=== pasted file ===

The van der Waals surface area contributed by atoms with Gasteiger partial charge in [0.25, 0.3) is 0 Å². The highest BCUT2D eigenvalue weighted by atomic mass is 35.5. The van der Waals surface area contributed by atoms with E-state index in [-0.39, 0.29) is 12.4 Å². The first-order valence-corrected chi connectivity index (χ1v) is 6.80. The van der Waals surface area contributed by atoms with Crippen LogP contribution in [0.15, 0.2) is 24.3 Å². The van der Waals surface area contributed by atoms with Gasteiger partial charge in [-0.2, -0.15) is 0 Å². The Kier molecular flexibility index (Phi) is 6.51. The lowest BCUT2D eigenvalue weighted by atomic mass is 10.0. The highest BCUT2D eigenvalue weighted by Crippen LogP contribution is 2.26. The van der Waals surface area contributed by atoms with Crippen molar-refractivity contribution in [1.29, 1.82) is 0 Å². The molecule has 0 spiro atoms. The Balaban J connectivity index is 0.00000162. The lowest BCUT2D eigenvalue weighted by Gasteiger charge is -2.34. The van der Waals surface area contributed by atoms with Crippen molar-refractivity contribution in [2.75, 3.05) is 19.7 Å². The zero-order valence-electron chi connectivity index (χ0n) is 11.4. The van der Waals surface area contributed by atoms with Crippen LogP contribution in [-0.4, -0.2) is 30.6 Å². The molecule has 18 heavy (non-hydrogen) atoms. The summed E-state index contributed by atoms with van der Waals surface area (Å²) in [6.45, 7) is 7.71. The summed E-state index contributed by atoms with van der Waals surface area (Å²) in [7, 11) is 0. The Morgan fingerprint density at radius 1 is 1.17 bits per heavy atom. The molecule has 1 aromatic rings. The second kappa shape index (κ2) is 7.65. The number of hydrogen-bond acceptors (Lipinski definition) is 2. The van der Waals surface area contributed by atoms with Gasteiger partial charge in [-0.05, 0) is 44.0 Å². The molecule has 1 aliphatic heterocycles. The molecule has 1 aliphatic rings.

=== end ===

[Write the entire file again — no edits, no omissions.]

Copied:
The van der Waals surface area contributed by atoms with Gasteiger partial charge in [0.25, 0.3) is 0 Å². The highest BCUT2D eigenvalue weighted by atomic mass is 35.5. The van der Waals surface area contributed by atoms with E-state index in [-0.39, 0.29) is 12.4 Å². The first-order valence-corrected chi connectivity index (χ1v) is 6.80. The van der Waals surface area contributed by atoms with Crippen LogP contribution in [0.15, 0.2) is 24.3 Å². The van der Waals surface area contributed by atoms with Gasteiger partial charge in [-0.2, -0.15) is 0 Å². The Kier molecular flexibility index (Phi) is 6.51. The lowest BCUT2D eigenvalue weighted by atomic mass is 10.0. The highest BCUT2D eigenvalue weighted by Crippen LogP contribution is 2.26. The van der Waals surface area contributed by atoms with Crippen molar-refractivity contribution in [1.29, 1.82) is 0 Å². The molecule has 0 spiro atoms. The Balaban J connectivity index is 0.00000162. The lowest BCUT2D eigenvalue weighted by Gasteiger charge is -2.34. The van der Waals surface area contributed by atoms with Crippen molar-refractivity contribution in [2.75, 3.05) is 19.7 Å². The zero-order valence-electron chi connectivity index (χ0n) is 11.4. The van der Waals surface area contributed by atoms with Crippen LogP contribution in [-0.4, -0.2) is 30.6 Å². The molecule has 18 heavy (non-hydrogen) atoms. The summed E-state index contributed by atoms with van der Waals surface area (Å²) in [6.45, 7) is 7.71. The summed E-state index contributed by atoms with van der Waals surface area (Å²) in [7, 11) is 0. The Morgan fingerprint density at radius 1 is 1.17 bits per heavy atom. The molecule has 1 aromatic rings. The second kappa shape index (κ2) is 7.65. The number of hydrogen-bond acceptors (Lipinski definition) is 2. The van der Waals surface area contributed by atoms with Gasteiger partial charge in [-0.05, 0) is 44.0 Å². The molecule has 1 aliphatic heterocycles. The molecule has 1 aliphatic rings.